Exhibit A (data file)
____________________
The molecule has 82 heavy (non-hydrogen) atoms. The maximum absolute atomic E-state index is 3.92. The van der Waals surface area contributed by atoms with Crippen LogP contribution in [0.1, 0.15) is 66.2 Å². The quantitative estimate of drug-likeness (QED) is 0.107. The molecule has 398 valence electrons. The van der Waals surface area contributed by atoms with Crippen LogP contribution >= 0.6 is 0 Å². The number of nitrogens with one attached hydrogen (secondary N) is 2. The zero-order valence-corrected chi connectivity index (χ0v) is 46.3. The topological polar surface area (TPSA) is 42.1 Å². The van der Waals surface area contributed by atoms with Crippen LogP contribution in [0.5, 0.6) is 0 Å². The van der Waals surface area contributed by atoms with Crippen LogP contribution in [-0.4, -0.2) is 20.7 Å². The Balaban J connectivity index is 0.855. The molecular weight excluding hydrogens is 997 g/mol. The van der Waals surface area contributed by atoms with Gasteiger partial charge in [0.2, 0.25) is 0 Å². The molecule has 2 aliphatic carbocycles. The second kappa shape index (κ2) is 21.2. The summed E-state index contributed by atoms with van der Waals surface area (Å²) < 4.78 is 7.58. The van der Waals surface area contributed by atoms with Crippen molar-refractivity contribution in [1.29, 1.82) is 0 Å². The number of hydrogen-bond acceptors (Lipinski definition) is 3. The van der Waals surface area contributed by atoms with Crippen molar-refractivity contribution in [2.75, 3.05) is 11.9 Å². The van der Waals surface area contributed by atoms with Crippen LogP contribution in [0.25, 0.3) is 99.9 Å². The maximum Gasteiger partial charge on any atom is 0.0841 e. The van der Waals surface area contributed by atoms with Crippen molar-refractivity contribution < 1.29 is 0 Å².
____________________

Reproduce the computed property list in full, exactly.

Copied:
The molecule has 82 heavy (non-hydrogen) atoms. The maximum absolute atomic E-state index is 3.92. The van der Waals surface area contributed by atoms with Crippen LogP contribution in [0.1, 0.15) is 66.2 Å². The quantitative estimate of drug-likeness (QED) is 0.107. The molecule has 398 valence electrons. The van der Waals surface area contributed by atoms with Crippen LogP contribution >= 0.6 is 0 Å². The number of nitrogens with one attached hydrogen (secondary N) is 2. The zero-order valence-corrected chi connectivity index (χ0v) is 46.3. The topological polar surface area (TPSA) is 42.1 Å². The van der Waals surface area contributed by atoms with Crippen LogP contribution in [0.5, 0.6) is 0 Å². The van der Waals surface area contributed by atoms with Crippen LogP contribution in [-0.4, -0.2) is 20.7 Å². The Balaban J connectivity index is 0.855. The molecular weight excluding hydrogens is 997 g/mol. The van der Waals surface area contributed by atoms with Gasteiger partial charge in [0.2, 0.25) is 0 Å². The molecule has 2 aliphatic carbocycles. The second kappa shape index (κ2) is 21.2. The summed E-state index contributed by atoms with van der Waals surface area (Å²) < 4.78 is 7.58. The van der Waals surface area contributed by atoms with Crippen molar-refractivity contribution in [1.29, 1.82) is 0 Å². The number of hydrogen-bond acceptors (Lipinski definition) is 3. The van der Waals surface area contributed by atoms with Crippen molar-refractivity contribution in [2.75, 3.05) is 11.9 Å². The van der Waals surface area contributed by atoms with Crippen LogP contribution in [0.25, 0.3) is 99.9 Å². The maximum Gasteiger partial charge on any atom is 0.0841 e. The van der Waals surface area contributed by atoms with Crippen molar-refractivity contribution < 1.29 is 0 Å².